29 May 17
I’ve always had a fascination with Greece. It started, perhaps with how math uses so many Greek alphabets or how, it’s always been a nerdy source of giggles that Pythagoras (yes, he of the theorems) had a full cult going on back in the day. Oh, we’d laugh – are religious classes called angle management classes? Har har har har.
My first long backpacking trip to Europe was also around the time of Grexit. Trains were halted and the news seemed to report general chaos. I would have loved to spend a couple of weeks or months in Greece but ended up in archaeology summer school in Transylvania instead. This time round, I didn’t quite intend to travel in Greece at all since I didn’t want to rush through the main attractions but I couldn’t quite bear to just pass by without at least getting a glimpse of the history I spent my teenage years reading about.
I started out wandering the streets of Thessaloniki. I had somehow thought of Greece as being more European than it is. I like how neighborhoods are built in clusters around ancient artifacts (and this seems to be a strong feature in much of the Balkans).
I must admit I was a little spoilt by Thessaloniki. It feels decidedly less city-like than Athens and is very much more affordable too. Good eats can be had for about 3 Euros and the city was a little less organized for tourists than Athens is – which I REALLY enjoyed. I stayed in a hostel off the side of a side road a kilometer away from the heart of town and it never felt dodgy.
From Thessaloniki, I made my way to Meteora, home of the famous monastaries set on high rocky cliffs.
If I weren’t travelling alone in Greece, I’d have rented a car. Bus and trains are neither regular nor frequent and they’re not exactly cheap too. I chose to fly into Athens and then catch a connecting flight to Thessaloniki, travelling through north before flying from Sofia back into Athens. As a consequence of that and the fact that it was rainy season, my Greek experience was planned around Thessaloniki, Meteora and the Acropolis in Athens.
If ancient places of worship looked like this, it made perfect sense why religion was so appealing because this has to be as close to heaven as one can get. I arrived late in the afternoon and had intended to rest for the day before spending the next day scurrying around the cliff tops but I was a little too fresh to be sitting in a cafe somewhere surfing Facebook or whatever it is that people do on Wifi.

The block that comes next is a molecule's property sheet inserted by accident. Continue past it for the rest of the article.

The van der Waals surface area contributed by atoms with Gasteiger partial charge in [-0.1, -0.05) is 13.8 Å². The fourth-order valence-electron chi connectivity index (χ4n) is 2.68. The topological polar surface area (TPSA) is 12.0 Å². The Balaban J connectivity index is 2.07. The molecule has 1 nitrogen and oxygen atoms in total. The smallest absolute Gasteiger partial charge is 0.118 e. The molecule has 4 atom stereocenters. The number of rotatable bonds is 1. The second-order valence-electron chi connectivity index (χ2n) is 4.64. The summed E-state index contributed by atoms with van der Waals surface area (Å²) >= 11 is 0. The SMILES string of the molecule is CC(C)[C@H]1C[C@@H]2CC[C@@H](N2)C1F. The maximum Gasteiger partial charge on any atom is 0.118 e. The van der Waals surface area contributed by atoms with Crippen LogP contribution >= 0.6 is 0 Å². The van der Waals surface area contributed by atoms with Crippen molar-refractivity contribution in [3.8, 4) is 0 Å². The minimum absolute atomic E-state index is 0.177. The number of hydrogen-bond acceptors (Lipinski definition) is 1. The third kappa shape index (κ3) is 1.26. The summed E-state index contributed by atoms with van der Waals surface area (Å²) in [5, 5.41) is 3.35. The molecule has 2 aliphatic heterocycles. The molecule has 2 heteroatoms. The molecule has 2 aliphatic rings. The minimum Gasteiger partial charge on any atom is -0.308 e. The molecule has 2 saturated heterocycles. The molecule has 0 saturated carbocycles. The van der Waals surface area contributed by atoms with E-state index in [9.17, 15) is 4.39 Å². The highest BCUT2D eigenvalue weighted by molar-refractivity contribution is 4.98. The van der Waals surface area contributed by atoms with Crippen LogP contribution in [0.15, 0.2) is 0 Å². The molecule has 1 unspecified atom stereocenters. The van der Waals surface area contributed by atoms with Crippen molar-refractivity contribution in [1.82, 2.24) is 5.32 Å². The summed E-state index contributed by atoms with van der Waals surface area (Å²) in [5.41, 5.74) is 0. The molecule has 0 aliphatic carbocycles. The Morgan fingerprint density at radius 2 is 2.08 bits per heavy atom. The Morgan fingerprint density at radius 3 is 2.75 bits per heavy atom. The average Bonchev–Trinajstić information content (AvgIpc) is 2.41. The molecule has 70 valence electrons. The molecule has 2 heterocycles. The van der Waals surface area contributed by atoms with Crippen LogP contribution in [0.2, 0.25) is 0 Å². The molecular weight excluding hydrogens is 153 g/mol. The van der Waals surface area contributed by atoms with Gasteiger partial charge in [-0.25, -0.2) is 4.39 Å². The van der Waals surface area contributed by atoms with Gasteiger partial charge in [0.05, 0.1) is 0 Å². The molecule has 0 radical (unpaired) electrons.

The different monasteries have different days off and closing times but they’re all open on Saturdays. However, they do close very early at about 4 in the afternoon so it’s best to find out what you can visit beforehand if you want to look at the interiors. I do think that the precarious positioning of each building and the landscape are the main draws to the area. After the first 2 sites where I paid to enter the (small) monasteries manned by grumpy ticket issuers who have probably seen the worst of tourists and have no special wish to be polite to anyone, I spent the rest of the evening wandering the roads and paths.
Meteora was a nice setup for my return to Athens weeks later. I had originally intended to travel from Athens, into Delphi and then to Meteora by public transport but it seemed (and was later verified) that it wasn’t quite as easy as that given the infrequent transport options. I’m quite happy with how the trip turned out because the long flight, then trekking through Meteora, left me pretty worn for the next day. I think I definitely appreciated Athens a lot more with the time in between to process the sights of Meteora in my head.
Like everyone else, I’ve seen the Acropolis in books and magazines. It looks breathtaking. I honestly wouldn’t know what to think about it if I were an ancient Greek and my countrymen were building such splendors. The Acropolis in real life is more majestic than in pictures.
Now, I’ve seen the scale of humans to buildings. Every single photograph with humans in it shows you the scale of those pillars. Yet, being there and starring into the sky as the pillars in front of you stretch forever, is a different experience altogether. The bright and bleaching Mediterranean afternoon light and the harsh shadows cast on the carved out shapes in the marble had a strangely comic book feel. I think I understand exactly why the Asterix comics are drawn as they are.
I got to visit the Agora and the rest of the more prominent (to tourists) attractions in the heart of Athens before they closed for the day (at 3pm or something crazy early like that). It’s not terrible though since it continued raining after. I think I’ll definitely want to return to Greece and spend a little longer than the few days I’ve had. Til then though, I’ll just look at these pictures.